The news was full of surprises this week.
In the undeniably fun and not-so-serious surprise column was animoji karaoke. We admit, the use case for pandas singing hip hop was something we didn’t quite expect, but are happy to see them, nonetheless.
We also had a few surprises on the undeniably more serious side, in the payments and commerce world. Ethereum hiccupped, PayPal pushed into India (and into a direct competition with a hometown hero) and The Federal Reserve decided to take on a reset of digital payments.
Some things go so poorly together that you don’t even want to hear them used in the same sentence. (Peanuts and sardines come to mind.) This week, we saw the equally distasteful combo of “glitch” and “several hundred million dollars.”
Such was the difficulty on the Ethereum cryptocurrency network this week, when a few hundred million dollars (no specific amount has been released yet) were frozen due to a vulnerability in the wallet.
According to reports, a bug in the Parity wallet is serious enough that it could potentially cause the contents of the wallets to be erased. The issue specifically affects a multi-signature wallet that was issued after July 2017; any ICOs that used Ethereum after that data could be impacted.
This is the second big bug that has plagued Parity in less than a year – at least that’s been discovered – and is serious enough to pose a threat to Ethereum, the currency it supports.
Parity’s first bug-related issue led to $30 million of Ethereum being stolen. So far, with this latest bug, a large amount of Ethereum’s digital currency is at risk, with estimates approaching as much as $150 million.
In a comment on Twitter, Parity said the company is looking into the problem and that it thinks the wallets are locked.
We imagine Parity users would prefer if they knew that for sure.
But not to worry, folks: This is just an inconvenient speed bump on the way to a future where cryptocurrencies – bitcoin and Ethereum and the 998 offspring they beget – become the underpinning of our new global financial system.
PayPal’s India Push
The competition in India for digital payments dominance got that much more competitive this week with the announcement that PayPal has officially launched domestic operations in India.
The move puts PayPal into direct competition with locally founded and Ant Financial-backed Paytm, the nation’s current leading digital payments firm.
“India is transitioning away from our biggest competitor – cash – and our digital platform and technology has immense scope to enable this at scale,” said Anupam Pahuja, country manager and managing director of PayPal India. “For us, the marathon has just begun.”
Per a study by PayPal earlier this year, some 57 percent of consumers polled across India, China, Hong Kong, Singapore, Thailand, the Philippines and Indonesia revealed that cash still carries a lot of power, citing cash as their preferred payment method for daily purchases.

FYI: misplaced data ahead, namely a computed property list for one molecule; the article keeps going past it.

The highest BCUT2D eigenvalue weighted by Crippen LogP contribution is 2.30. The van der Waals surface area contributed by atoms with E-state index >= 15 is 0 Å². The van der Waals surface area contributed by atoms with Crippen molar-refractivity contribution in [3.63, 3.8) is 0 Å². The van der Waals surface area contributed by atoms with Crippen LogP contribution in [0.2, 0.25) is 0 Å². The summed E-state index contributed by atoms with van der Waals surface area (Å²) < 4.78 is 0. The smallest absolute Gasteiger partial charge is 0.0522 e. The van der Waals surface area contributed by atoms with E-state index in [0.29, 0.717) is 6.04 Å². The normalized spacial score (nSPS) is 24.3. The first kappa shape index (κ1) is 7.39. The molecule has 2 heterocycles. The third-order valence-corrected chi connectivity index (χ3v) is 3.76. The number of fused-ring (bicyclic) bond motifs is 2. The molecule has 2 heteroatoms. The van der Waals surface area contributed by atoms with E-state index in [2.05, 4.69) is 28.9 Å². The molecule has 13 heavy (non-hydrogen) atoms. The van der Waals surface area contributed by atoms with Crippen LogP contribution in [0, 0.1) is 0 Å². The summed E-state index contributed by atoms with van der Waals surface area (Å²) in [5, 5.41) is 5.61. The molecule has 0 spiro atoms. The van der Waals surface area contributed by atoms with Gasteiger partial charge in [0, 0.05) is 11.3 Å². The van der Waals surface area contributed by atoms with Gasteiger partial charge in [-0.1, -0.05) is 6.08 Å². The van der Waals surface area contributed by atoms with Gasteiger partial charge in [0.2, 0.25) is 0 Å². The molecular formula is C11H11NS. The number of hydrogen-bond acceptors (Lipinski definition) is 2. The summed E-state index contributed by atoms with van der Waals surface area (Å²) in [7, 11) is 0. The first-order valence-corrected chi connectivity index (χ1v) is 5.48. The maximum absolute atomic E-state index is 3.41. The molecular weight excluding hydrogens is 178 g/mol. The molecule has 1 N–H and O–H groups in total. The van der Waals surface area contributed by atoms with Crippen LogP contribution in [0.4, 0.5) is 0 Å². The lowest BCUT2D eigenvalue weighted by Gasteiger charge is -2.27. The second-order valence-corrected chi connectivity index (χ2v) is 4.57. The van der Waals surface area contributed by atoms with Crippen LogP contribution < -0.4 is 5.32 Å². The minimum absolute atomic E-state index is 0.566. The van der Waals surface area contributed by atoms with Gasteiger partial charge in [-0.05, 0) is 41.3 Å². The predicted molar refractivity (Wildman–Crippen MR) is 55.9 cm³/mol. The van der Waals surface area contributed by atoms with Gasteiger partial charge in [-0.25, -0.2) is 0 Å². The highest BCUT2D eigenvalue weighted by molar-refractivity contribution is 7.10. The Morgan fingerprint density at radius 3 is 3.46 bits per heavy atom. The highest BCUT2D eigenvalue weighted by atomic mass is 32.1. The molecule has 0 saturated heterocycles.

Digital payments are still misunderstood among many, often seeming like a difficult and unnecessarily complex addition to their lives.
But that is changing as more consumers in the region are embracing digital methods and purchase channels, and the payments industry is pegged to grow ten-fold to $500 billion by 2020.
PayPal will allow Indian consumers to use the platform to shop online at some of the country’s most popular businesses. Merchants will be able to use the platform to process both local and global payments.
The Fed’s New Digital Payments Outlook
The Federal Reserve is taking a newfound interest in FinTechs – and the potential disruptions they may be bringing in their wake. Or at least that seems to be the takeaway from the recent public statements by various members of its Board of Governors.
“History has shown us that it’s not just a question of where has the risk that we knew moved, but what new risks are developing?” said Randal Quarles, new member of the Fed’s Board of Governors. “I think that in the regulated area … we ought to be looking at the implications of the growth of FinTech … I think we ought to be looking at cyber[security], obviously.”
Quarles’ comments came during a question-and-answer panel at the Clearing House Association’s annual conference in New York, just a few weeks after the president of the Federal Reserve Bank of St. Louis, James Bullard, offered a warning of his own: U.S. banking regulators need to pick up the pace in their efforts to confront the risks FinTech companies pose to the banking sector.
“We need to speed up our consideration of the FinTech issues and think harder about what is the regulatory environment that is going to be appropriate,” Bullard said. “I think we have been complacent so far. That is the battleground for the next 10 years. It is not the same as the battleground for the previous 10 years.”
In the meantime, Quarles also talked about the Fed examining new approaches to its regulatory and supervisory activities, including stress tests, capital ratios and living wills.
“As I have come into the job, I have perceived quite an openness in the deep state at the Fed to taking a fresh look … at regulations,” Quarles said. “There’s a lot of work there to be done, and it won’t be entirely to everyone’s satisfaction, but I think that proceeds fairly straightforwardly.”
So, what did we learn this week? We’d say, don’t bank our future on cryptocurrency – but of course we already knew that.
Perhaps the better lesson is that the end of the year is upon is – just 49 days and counting – which means the twists will keep on coming.
We’ll be here to keep you caught up.